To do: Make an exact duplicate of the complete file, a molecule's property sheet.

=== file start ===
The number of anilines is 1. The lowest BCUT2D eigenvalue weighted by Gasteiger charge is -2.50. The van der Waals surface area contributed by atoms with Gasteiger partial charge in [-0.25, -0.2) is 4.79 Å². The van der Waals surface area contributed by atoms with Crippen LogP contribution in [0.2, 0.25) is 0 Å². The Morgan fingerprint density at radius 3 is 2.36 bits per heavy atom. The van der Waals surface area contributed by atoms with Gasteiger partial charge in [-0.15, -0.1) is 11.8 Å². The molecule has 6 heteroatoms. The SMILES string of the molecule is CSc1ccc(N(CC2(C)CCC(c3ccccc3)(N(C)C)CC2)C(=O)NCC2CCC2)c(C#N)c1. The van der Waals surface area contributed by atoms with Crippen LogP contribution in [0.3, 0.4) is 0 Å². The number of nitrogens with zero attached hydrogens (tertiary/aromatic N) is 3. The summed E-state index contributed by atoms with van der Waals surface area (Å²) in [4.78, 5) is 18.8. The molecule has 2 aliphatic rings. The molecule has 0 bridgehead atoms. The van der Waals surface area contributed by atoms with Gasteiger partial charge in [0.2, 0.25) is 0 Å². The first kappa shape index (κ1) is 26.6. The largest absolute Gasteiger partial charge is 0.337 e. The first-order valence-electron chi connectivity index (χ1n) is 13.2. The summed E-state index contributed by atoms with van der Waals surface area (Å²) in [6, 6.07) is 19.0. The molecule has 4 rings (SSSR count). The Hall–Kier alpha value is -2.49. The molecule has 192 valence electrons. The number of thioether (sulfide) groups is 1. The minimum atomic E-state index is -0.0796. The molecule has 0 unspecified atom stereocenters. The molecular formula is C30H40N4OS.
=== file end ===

The number of anilines is 1. The lowest BCUT2D eigenvalue weighted by Gasteiger charge is -2.50. The van der Waals surface area contributed by atoms with Gasteiger partial charge in [-0.25, -0.2) is 4.79 Å². The van der Waals surface area contributed by atoms with Crippen LogP contribution in [0.2, 0.25) is 0 Å². The Morgan fingerprint density at radius 3 is 2.36 bits per heavy atom. The van der Waals surface area contributed by atoms with Gasteiger partial charge in [-0.15, -0.1) is 11.8 Å². The molecule has 6 heteroatoms. The SMILES string of the molecule is CSc1ccc(N(CC2(C)CCC(c3ccccc3)(N(C)C)CC2)C(=O)NCC2CCC2)c(C#N)c1. The van der Waals surface area contributed by atoms with Crippen LogP contribution in [0.3, 0.4) is 0 Å². The number of nitrogens with zero attached hydrogens (tertiary/aromatic N) is 3. The summed E-state index contributed by atoms with van der Waals surface area (Å²) in [4.78, 5) is 18.8. The molecule has 2 aliphatic rings. The molecule has 0 bridgehead atoms. The van der Waals surface area contributed by atoms with Gasteiger partial charge in [0.2, 0.25) is 0 Å². The first kappa shape index (κ1) is 26.6. The largest absolute Gasteiger partial charge is 0.337 e. The first-order valence-electron chi connectivity index (χ1n) is 13.2. The summed E-state index contributed by atoms with van der Waals surface area (Å²) in [6, 6.07) is 19.0. The molecule has 4 rings (SSSR count). The Hall–Kier alpha value is -2.49. The molecule has 192 valence electrons. The number of thioether (sulfide) groups is 1. The minimum atomic E-state index is -0.0796. The molecule has 0 unspecified atom stereocenters. The molecular formula is C30H40N4OS.